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Be a Cleaner, Greener Boater

April 2015

Just as your goal was to keep the elements out of your boat during the winter, keep that mindset in spring. Whether you’re a DIY kind of boater or one who’d rather engage the services of pros, it’s important to note that every aspect of spring prep affects the environment. It’s up to every boater to prevent toxic substances from getting into waterways via landfills, storm drains, overflow, and leaching bottoms.

If your boat’s winter coat is made of shrink wrap, recycle it through your marina or boatyard or check with the sanitation or environmental department of your town or village. If there’s no local option, Dr. Shrink sells a kit to recycle the shrink wrap (call 800-968-5147 to see if they are having a “recycling run” in your area). Before recycling, be sure to remove accessories such as strapping, buckles, vents, snaps, and zippers.

Goo, grunge, and grime accumulate on almost every boat, but resist the temptation to grab the strongest possible multipurpose cleaner and turn the hose on full-stream. Chemical laden water soaks into the ground and runs off into sewers or directly into nearby waterways. Always start a cleaning session by laying a waterproof or absorbent ground covering under your boat.

Click here to read the full article.

From the April 2015 issue of Boating Times Long Island.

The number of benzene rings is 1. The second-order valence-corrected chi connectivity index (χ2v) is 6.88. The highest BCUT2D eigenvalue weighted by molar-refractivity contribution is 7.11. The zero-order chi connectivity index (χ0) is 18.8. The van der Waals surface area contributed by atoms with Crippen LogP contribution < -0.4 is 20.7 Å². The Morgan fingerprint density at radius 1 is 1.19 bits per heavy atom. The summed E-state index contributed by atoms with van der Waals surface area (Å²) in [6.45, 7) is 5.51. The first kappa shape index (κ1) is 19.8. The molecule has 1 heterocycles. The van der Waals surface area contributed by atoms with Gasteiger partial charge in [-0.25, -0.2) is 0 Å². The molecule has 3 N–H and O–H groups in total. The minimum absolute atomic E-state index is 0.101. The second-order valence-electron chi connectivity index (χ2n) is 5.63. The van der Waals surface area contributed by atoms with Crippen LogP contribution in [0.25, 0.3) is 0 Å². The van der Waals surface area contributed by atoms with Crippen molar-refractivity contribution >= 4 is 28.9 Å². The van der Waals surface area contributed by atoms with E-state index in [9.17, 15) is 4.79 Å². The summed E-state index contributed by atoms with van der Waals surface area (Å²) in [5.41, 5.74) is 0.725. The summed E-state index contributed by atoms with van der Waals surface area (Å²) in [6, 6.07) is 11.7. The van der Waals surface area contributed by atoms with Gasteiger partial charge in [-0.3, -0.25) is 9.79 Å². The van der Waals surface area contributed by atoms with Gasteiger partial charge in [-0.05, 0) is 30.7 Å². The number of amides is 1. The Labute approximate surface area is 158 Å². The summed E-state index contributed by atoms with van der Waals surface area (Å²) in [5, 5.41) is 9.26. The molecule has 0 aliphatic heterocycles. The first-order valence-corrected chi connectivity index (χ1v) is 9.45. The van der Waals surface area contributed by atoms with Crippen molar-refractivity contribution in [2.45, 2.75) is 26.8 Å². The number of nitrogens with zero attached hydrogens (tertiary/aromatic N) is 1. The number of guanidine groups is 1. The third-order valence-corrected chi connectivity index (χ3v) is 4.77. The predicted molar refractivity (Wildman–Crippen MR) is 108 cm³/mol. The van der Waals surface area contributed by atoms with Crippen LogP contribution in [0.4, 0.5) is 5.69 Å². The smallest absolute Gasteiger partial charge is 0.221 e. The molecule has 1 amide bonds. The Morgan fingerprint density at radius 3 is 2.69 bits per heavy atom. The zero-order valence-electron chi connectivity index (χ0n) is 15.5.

An Affordable Path to Job Skills

April 2015

by Rich Armstrong, Soundings Trade Only

Marine industry companies commonly complain that there aren’t enough qualified candidates for the jobs they are trying to fill. Technology’s rapid and constant evolution is exacerbating the problem, and the dark days of what we now call the Great Recession have done more to drain the talent pool than fill it.

The nonprofit American Boat & Yacht Council was created in 1954 to develop safety standards for the design, construction, equipage, repair and maintenance of boats. The ABYC continually reviews and adjusts its standards, as needed.

ABYC standards in 64 areas, including product safety, credentialing, education and training, are considered the industry’s gold standard globally.

But training does not come cheap, says Michael Keyworth, who manages the Brewer Cove Haven Marina in Barrington, R.I., and leads the training component for the 24-facility Brewer Yacht Yard Group.

Click here to read the full article.

Reprinted with permission from Soundings Trade Only.